December 18th, 1982. Ruth, Jean; Jim, Jean, Grandpa and Grandma Southworth

I moved chairs around, butterflied the steaks to make them appear bigger, and zapped a frozen pasta dish.  The boys polished off everything but the fruit salad.  After dinner I doubled the homemade ice cream mix using non-fat milk, resulting in a barely-frozen, mashed-potato-like vanilla soup.  The hot fudge topping didn’t help the faulty freeze.  The boys said it was the best ice cream ever.  They may eat a lot, but they are easy to please.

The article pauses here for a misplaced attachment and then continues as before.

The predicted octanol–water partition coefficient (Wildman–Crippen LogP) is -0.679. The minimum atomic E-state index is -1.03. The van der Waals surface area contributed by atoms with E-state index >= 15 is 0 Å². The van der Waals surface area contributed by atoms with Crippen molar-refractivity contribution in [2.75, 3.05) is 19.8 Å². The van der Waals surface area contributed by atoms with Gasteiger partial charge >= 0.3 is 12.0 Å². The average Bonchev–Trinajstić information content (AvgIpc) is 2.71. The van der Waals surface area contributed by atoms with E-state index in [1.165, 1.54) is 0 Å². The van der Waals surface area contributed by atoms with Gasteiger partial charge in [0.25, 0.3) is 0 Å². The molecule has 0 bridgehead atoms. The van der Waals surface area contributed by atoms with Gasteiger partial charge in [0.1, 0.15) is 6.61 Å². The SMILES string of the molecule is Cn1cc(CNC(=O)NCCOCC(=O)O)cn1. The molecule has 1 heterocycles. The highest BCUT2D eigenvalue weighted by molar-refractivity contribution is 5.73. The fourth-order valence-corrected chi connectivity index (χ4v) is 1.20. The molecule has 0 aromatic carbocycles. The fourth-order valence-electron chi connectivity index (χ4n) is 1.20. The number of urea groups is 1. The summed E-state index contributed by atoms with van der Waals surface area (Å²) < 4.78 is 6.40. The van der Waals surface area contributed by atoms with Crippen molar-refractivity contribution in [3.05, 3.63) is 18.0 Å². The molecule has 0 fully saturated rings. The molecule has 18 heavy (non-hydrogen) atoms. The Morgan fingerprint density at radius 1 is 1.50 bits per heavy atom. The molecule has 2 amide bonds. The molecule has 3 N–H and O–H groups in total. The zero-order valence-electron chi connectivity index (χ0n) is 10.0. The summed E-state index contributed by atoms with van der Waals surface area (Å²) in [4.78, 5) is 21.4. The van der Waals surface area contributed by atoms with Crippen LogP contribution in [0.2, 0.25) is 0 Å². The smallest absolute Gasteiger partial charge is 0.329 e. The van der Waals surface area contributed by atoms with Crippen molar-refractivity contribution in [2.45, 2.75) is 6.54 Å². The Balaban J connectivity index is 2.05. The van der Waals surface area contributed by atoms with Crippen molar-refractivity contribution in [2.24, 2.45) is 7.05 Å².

Afterwards we were content but exhausted.  I’m relieved I rarely have to cook like that anymore.  Actually, I rarely cook like I used to, period.  I figure I’ve done my share in the kitchen over the years, and Taylor doesn’t care much.  As long as he has a stocked pantry and fridge, he’s a pretty self-sufficient kid.  He’ll grill up his steaks and make his sandwiches and happily bypass his parents’ middle-aged, health-conscious diet. 

Taylor makes it easy to be a parent, in general.  People ask if I’m worried about an empty nest once Taylor leaves for college next year, but I feel like we’re already transitioning.  The boy is fairly independent and I’m happy about that; it means I’ve done my job. 

Joe and Ruth; Sally (Jim's mom), dog Louie and Jimmy